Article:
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I'm trying to estimate IOPS requirements of my application running on 32-bit CentOS 6.2. I started to take some measurement on a machine with SATA disks and I'm quite confused of difference between IOPS and tps measured by sar.

According to wikipedia SATA disk should perform 75-100 IOPS. ioping utility seems to confirm this for random access test:

# ./ioping -R /dev/sda
--- /dev/sda (device 931.0 Gb) ioping statistics ---
279 requests completed in 3.0 s, 92 iops, 371.3 kb/s
min/avg/max/mdev = 2.7 ms / 10.8 ms / 130.8 ms / 7.9 ms

But tps values produced by sar are much higher (/dev/sda):

# iostat 1
avg-cpu:  %user   %nice %system %iowait  %steal   %idle
       0.17    0.00    2.02   14.86    0.00   82.96

Device:            tps   Blk_read/s   Blk_wrtn/s   Blk_read   Blk_wrtn
sda             559.00         0.00    142600.00          0     142600
dm-0          18433.00         0.00    147464.00          0     147464
dm-1              0.00         0.00         0.00          0          0
dm-2              0.00         0.00         0.00          0          0

It does not really mind if this load is sequential (dd with various block sizes) or random access (ioping), value is still the same. I thought tps actually is IOPS and I would expect it go down with larger chunks transferred.

So what exactly does the tps value mean? And how does it relate to IOPS?

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I believe you're seeing higher IOPS in the TPS value because of disk cache. – ceejayoz Dec 1 '13 at 20:48
Ok, I tried a 10GB file through dd with 256kB block to actually fill the cache and after ~90 seconds tps drops to ~200, so maybe you're right. But still 80 and 200 is quite a difference... Is it possible that read and write IOPS differ? And is there any way to figure out required IOPS from this value? – pystole Dec 1 '13 at 21:34
Can you describe why your are after IOPS? read and write are quite a different pair of shoes that get thrown into the same pot here. – Nils Dec 1 '13 at 22:18
The reason is I need to describe a minimum HW requirements. I have a server that receives data over network (we can assume constant bitrate here) and writes received data to disk. Data is written to files sequentially but there could be hundreds (e.g. 800) of them in parallel. I have figured out that when number of clients reach some point I start to get large iowaits. Actual disk throughput I can achieve is about 25MB/s which is quite low, less clients with higher bitrate can do 35MB/s, pure sequential about 130MB/s. So I guess IOPS is what matters here... – pystole Dec 1 '13 at 22:44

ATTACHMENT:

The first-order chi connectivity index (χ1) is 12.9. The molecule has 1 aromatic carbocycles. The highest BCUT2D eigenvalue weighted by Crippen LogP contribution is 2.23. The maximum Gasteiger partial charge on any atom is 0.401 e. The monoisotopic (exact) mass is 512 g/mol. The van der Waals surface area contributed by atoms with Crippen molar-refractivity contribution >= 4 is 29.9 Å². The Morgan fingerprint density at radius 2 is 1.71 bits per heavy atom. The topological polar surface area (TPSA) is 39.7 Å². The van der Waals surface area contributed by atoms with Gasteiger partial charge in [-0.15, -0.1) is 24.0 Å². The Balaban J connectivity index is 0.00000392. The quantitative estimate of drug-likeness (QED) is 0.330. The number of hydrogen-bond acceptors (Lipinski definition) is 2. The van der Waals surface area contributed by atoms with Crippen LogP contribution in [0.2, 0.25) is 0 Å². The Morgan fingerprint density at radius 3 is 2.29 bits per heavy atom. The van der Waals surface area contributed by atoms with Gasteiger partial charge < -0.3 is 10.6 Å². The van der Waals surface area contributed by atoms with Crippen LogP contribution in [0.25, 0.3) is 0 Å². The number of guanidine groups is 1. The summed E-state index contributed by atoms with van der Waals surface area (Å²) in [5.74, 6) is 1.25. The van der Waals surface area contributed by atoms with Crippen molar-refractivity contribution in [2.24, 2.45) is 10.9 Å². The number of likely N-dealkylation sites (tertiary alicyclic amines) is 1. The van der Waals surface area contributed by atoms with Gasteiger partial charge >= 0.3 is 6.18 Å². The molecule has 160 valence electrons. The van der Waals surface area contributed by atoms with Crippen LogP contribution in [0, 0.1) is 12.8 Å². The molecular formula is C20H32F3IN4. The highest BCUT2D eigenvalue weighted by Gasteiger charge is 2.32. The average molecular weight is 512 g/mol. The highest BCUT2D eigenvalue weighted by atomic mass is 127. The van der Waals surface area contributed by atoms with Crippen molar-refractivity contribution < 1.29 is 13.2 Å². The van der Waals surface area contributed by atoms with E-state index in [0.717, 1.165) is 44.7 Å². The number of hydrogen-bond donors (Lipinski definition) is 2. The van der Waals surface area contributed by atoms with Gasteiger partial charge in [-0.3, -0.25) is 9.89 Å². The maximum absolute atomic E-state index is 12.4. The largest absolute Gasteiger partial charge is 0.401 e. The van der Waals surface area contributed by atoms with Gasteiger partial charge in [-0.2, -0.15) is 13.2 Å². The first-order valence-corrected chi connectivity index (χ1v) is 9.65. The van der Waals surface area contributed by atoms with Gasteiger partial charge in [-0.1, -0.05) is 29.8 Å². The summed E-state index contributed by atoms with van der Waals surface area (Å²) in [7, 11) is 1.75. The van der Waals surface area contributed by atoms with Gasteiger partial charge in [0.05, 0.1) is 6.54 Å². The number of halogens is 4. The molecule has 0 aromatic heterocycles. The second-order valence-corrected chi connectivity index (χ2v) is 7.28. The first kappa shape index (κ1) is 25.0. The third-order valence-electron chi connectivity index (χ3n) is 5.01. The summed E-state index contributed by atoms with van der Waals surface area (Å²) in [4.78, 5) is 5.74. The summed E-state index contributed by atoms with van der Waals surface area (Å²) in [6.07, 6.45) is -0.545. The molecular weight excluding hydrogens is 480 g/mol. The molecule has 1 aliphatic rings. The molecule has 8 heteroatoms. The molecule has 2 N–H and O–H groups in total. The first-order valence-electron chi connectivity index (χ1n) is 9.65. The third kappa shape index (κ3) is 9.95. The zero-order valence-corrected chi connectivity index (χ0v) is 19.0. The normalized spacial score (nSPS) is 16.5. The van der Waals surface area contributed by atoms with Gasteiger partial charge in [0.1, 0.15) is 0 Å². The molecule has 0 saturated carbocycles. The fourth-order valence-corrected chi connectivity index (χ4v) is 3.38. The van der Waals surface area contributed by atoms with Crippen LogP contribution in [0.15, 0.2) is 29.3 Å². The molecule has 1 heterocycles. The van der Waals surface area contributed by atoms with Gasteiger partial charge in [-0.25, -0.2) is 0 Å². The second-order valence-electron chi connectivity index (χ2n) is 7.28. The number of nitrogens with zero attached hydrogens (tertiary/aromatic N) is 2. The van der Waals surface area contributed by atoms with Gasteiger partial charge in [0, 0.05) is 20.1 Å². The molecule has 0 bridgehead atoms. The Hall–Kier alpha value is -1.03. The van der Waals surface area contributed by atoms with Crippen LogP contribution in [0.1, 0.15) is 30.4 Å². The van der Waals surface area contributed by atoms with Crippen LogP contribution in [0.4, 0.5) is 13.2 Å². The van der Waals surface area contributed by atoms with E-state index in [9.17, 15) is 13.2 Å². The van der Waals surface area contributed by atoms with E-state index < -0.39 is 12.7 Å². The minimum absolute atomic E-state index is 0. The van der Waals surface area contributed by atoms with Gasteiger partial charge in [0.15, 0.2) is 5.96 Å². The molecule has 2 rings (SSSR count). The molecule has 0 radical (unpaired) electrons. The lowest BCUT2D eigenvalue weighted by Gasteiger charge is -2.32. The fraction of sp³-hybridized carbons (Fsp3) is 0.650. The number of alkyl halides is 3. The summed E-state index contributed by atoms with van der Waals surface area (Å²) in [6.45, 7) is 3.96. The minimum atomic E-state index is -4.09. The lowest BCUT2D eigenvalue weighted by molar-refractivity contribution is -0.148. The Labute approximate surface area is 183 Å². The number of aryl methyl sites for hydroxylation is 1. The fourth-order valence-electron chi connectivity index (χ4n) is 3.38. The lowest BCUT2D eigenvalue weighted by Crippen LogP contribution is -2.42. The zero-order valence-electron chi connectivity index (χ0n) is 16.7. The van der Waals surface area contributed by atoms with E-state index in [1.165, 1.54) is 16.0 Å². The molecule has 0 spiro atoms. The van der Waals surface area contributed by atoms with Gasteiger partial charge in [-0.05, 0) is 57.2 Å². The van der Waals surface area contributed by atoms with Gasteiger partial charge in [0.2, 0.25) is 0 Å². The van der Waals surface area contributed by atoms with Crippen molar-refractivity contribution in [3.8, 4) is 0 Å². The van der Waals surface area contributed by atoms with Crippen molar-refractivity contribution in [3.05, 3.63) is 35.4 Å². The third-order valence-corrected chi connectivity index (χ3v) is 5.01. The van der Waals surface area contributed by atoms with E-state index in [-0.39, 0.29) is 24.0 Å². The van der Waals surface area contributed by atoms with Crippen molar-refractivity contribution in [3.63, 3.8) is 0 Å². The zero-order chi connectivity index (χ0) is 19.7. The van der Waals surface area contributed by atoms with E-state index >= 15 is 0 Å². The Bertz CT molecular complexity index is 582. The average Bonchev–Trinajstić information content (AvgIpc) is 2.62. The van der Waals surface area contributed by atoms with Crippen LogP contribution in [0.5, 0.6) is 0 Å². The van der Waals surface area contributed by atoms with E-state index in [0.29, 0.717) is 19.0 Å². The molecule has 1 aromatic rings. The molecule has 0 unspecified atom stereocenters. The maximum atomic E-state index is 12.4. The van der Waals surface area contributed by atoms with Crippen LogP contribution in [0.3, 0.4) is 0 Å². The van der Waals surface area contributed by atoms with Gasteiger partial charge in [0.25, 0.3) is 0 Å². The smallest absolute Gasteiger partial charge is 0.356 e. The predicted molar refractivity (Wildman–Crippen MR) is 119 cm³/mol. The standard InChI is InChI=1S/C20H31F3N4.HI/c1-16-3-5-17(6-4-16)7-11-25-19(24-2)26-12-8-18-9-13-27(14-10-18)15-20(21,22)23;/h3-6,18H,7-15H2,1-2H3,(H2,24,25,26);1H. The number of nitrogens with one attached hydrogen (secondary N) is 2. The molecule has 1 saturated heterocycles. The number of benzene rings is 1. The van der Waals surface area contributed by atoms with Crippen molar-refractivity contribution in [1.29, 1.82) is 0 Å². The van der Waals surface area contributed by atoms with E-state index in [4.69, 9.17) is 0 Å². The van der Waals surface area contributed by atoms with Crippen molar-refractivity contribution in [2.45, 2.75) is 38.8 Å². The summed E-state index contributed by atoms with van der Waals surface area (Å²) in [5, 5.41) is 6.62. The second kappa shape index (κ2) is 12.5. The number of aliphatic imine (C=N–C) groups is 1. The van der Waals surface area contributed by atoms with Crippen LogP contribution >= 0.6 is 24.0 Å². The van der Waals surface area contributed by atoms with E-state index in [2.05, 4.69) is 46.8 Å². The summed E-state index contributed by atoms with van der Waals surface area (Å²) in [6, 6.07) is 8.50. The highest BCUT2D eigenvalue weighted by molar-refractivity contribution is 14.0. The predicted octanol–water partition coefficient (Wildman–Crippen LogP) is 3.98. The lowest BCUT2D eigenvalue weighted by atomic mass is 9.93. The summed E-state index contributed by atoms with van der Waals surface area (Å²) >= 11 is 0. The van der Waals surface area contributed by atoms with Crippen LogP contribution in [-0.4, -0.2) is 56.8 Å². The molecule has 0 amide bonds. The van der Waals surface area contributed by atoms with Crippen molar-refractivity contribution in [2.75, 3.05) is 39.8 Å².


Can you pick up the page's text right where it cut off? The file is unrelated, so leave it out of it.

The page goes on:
up vote 2 down vote accepted

Transactions are single IO-commands (fetch block/write block) that are written to the RAW-disk (in your example dm-0). The linux-kernel tries to order those commands into a better sequence or tries to compress them into more efficient commands (like: get two blocks at once instead of get one block and get another block right after this one). These are the transactions that go out to the disk-controller (tps for sda).

Good controllers migth have a logic of their own that reduce the real number of transactions further.

A transaction might be the SCSI-command "write 2 GB to crontoller 1 target 2 lun 3 starting from sector 22). As you can see this can not be brought into direct correlation with throughput-numbers.

What you are after is the sustained write-rate. You have a couple of limiting factors here:

  • client-connection: If the network is Gigabit you will never have more than 100 MB/s input
  • disk-controller: If this is a 3 Gb controller you will never have more than 300 MB/s throughput
  • disk: Look up the manufacturers value for sustained write performance
  • Filesystem: There is a little overhead since the OS needs to process data - test that in a RAM-disk...

My guess for your system is: Get a good hardware-raid-controller that is capable of doing raid 10 or 5 and get at least 6 fast (15k) disks.

For professional use use SAS instead of SATA.

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Ok, you're right IOPS does not make any sense for writes as there are lot of caches, reordering and merges involved. Closing... Thanks. – pystole Dec 2 '13 at 21:25

Please also be aware that TPS value represents reads and writes, you can use -x switch for extended view where reads and writes are separated (r/s = read IOPS, w/s = write IOPS):

Device:         rrqm/s   wrqm/s     r/s     w/s   rsec/s   wsec/s avgrq-sz avgqu-sz   await  svctm  %util
vda               0.07    24.65    0.30   18.95    30.65   330.22    18.74     0.07    3.61   0.98   1.89
share|improve this answer
Yeah, you're right. But in my case there's almost 100% of writes, reads are almost none. – pystole Dec 2 '13 at 12:24

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